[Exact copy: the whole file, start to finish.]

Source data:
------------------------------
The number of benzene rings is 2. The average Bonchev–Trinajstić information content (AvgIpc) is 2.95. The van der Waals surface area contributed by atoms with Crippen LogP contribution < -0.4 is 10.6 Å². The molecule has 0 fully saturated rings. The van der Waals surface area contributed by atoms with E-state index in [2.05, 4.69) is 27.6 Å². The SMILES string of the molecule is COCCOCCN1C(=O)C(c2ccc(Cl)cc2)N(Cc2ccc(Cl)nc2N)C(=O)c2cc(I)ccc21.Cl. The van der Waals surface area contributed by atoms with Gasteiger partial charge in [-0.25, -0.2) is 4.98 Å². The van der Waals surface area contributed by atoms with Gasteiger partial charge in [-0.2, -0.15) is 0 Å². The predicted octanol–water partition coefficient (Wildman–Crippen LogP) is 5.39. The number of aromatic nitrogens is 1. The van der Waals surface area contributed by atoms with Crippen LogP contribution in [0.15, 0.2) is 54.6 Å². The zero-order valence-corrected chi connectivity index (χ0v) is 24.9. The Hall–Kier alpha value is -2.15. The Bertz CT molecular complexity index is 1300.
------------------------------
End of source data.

The number of benzene rings is 2. The average Bonchev–Trinajstić information content (AvgIpc) is 2.95. The van der Waals surface area contributed by atoms with Crippen LogP contribution < -0.4 is 10.6 Å². The molecule has 0 fully saturated rings. The van der Waals surface area contributed by atoms with E-state index in [2.05, 4.69) is 27.6 Å². The SMILES string of the molecule is COCCOCCN1C(=O)C(c2ccc(Cl)cc2)N(Cc2ccc(Cl)nc2N)C(=O)c2cc(I)ccc21.Cl. The van der Waals surface area contributed by atoms with Gasteiger partial charge in [-0.25, -0.2) is 4.98 Å². The van der Waals surface area contributed by atoms with Gasteiger partial charge in [-0.2, -0.15) is 0 Å². The predicted octanol–water partition coefficient (Wildman–Crippen LogP) is 5.39. The number of aromatic nitrogens is 1. The van der Waals surface area contributed by atoms with Crippen LogP contribution in [0.15, 0.2) is 54.6 Å². The zero-order valence-corrected chi connectivity index (χ0v) is 24.9. The Hall–Kier alpha value is -2.15. The Bertz CT molecular complexity index is 1300.